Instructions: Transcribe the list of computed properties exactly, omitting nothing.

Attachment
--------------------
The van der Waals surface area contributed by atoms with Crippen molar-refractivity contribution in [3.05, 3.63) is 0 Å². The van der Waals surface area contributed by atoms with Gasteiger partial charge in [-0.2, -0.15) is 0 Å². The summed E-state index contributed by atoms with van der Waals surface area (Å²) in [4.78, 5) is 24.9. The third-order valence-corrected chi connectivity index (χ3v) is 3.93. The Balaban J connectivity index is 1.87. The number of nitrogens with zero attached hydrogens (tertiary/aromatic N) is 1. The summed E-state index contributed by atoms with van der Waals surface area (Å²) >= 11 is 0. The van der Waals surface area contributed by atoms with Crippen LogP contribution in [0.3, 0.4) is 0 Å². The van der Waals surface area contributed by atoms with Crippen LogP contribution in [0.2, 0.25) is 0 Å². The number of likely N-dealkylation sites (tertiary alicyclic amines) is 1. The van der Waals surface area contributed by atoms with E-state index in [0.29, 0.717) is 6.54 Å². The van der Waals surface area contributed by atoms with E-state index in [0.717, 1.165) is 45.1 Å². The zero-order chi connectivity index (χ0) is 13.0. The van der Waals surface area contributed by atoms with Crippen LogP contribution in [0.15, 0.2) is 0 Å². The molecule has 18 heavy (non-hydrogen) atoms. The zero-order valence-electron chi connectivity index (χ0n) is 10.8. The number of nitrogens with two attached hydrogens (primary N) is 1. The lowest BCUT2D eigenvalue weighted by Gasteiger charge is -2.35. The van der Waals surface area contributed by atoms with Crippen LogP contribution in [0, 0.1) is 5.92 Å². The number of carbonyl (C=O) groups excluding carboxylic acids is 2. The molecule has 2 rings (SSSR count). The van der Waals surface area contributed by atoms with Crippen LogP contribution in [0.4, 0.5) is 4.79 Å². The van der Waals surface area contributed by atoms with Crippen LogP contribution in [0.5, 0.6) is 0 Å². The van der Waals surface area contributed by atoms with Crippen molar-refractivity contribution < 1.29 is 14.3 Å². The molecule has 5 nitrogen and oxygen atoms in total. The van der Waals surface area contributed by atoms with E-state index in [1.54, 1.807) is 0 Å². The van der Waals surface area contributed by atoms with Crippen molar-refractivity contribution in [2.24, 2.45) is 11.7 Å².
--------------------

The van der Waals surface area contributed by atoms with Crippen molar-refractivity contribution in [3.05, 3.63) is 0 Å². The van der Waals surface area contributed by atoms with Gasteiger partial charge in [-0.2, -0.15) is 0 Å². The summed E-state index contributed by atoms with van der Waals surface area (Å²) in [4.78, 5) is 24.9. The third-order valence-corrected chi connectivity index (χ3v) is 3.93. The Balaban J connectivity index is 1.87. The number of nitrogens with zero attached hydrogens (tertiary/aromatic N) is 1. The summed E-state index contributed by atoms with van der Waals surface area (Å²) >= 11 is 0. The van der Waals surface area contributed by atoms with Crippen LogP contribution in [0.3, 0.4) is 0 Å². The van der Waals surface area contributed by atoms with Crippen LogP contribution in [0.2, 0.25) is 0 Å². The number of likely N-dealkylation sites (tertiary alicyclic amines) is 1. The van der Waals surface area contributed by atoms with E-state index in [0.29, 0.717) is 6.54 Å². The van der Waals surface area contributed by atoms with E-state index in [0.717, 1.165) is 45.1 Å². The zero-order chi connectivity index (χ0) is 13.0. The van der Waals surface area contributed by atoms with Crippen LogP contribution in [0.15, 0.2) is 0 Å². The molecule has 18 heavy (non-hydrogen) atoms. The zero-order valence-electron chi connectivity index (χ0n) is 10.8. The number of nitrogens with two attached hydrogens (primary N) is 1. The lowest BCUT2D eigenvalue weighted by Gasteiger charge is -2.35. The van der Waals surface area contributed by atoms with Crippen LogP contribution in [0, 0.1) is 5.92 Å². The number of carbonyl (C=O) groups excluding carboxylic acids is 2. The molecule has 2 rings (SSSR count). The van der Waals surface area contributed by atoms with Crippen LogP contribution in [0.4, 0.5) is 4.79 Å². The van der Waals surface area contributed by atoms with Crippen LogP contribution in [0.5, 0.6) is 0 Å². The van der Waals surface area contributed by atoms with Crippen molar-refractivity contribution < 1.29 is 14.3 Å². The molecule has 5 nitrogen and oxygen atoms in total. The van der Waals surface area contributed by atoms with E-state index in [1.54, 1.807) is 0 Å². The van der Waals surface area contributed by atoms with Crippen molar-refractivity contribution in [2.24, 2.45) is 11.7 Å².